“I’ve been trying to get here for years,” Blecker said. “It’s a great organization that does great things for children and adults.”

Gigi Cenname, 44, an emergency medical technician from Long Island, said she had just finished a 24-hour shift in Yonkers before the plunge. “It looked fun,” she said. “I’ve never tried it before.”

But perhaps no one was more excited than 22-year-old Lauren Kurtz, a Special Olympics athlete from the Bronx. Dancing, hugging and high-fiving her way through the crowd, Kurtz led the plunge in a bright pink swim suit. 

Kurtz has been competing with the Special Olympics since high school, said her mother Beatrice Kurtz. She’s played bocci ball, run the 50- and 100-meter dashes and thrown the javelin. Now, she enjoys bowling. 

“She does the best she can and she’s doing better,” Beatrice Kurtz said.

A group of Lauren Kurtz’s friends from Harris Hands Community Services, an organization that provides resources for individuals with intellectual or developmental disabilities, came to support her. Some were Special Olympics athletes themselves.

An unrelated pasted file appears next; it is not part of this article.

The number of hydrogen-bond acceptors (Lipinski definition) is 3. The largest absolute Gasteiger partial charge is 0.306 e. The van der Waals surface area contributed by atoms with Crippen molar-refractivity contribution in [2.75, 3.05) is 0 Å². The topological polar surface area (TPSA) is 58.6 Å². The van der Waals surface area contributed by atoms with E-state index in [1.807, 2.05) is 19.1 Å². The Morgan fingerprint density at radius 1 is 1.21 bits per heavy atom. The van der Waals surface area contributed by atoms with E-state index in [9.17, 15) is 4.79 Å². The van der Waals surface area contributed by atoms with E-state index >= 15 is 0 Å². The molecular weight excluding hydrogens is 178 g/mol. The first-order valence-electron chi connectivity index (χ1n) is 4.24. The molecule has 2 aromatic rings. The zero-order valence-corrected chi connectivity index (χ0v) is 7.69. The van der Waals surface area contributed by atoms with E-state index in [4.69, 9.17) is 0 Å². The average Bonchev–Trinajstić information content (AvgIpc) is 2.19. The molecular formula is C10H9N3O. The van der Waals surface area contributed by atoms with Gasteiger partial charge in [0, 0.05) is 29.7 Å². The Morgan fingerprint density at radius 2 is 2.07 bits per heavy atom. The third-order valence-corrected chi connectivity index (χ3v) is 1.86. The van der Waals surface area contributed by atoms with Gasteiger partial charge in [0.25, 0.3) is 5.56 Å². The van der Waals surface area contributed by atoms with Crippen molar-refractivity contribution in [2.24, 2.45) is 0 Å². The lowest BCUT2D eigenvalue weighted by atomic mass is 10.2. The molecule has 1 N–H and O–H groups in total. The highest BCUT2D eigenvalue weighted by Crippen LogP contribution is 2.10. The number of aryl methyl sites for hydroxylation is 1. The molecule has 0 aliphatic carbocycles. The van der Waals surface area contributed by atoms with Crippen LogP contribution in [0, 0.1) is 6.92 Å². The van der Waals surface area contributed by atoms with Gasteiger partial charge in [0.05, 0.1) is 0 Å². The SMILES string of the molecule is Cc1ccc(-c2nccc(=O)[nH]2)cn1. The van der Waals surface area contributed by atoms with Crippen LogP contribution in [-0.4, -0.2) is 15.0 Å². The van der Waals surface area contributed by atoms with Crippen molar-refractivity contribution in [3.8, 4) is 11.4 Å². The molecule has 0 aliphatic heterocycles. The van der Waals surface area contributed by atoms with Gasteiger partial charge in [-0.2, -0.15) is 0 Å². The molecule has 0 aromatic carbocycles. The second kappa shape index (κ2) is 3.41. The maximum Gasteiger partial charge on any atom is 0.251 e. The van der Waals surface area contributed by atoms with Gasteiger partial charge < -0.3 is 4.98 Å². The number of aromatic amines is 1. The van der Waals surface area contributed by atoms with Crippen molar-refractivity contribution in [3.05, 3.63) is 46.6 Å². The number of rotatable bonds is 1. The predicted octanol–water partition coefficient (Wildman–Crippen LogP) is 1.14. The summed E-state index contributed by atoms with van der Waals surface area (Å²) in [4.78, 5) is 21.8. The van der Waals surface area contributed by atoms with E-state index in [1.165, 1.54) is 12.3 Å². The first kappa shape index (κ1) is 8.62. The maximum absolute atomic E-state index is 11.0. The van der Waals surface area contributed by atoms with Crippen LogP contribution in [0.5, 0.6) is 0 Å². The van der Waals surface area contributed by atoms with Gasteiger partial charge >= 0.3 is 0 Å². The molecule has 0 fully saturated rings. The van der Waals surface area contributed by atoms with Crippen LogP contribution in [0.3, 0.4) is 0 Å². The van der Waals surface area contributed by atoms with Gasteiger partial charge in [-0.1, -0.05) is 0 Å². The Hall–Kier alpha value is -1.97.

(left to right) Dominique Smith, Nancy Pinzon, Marianela Pichardo and Edy Quintanilla came to the event to support their friend Lauren Kurtz. (The Ink/Maggie Green)

As noon approached, the participants made their way to the beach while spectators readied their cameras. 

The main event was over in a matter of minutes. Cenname said the water wasn’t as bad as she thought it would be. “I’ll be back next year,” she said. Cenname said she would begin her fundraising well in advance next year and vowed to beat out her coworkers for the most donations.

Saturday’s event raised more than $140,000, according to Special Olympics New York director of development Kaitlin Brennan. 

While many participants said the dunk made the day for them, Beatrice Kurtz said the best part of the day was seeing old friends and “the camaraderie as we come together to support our athletes.”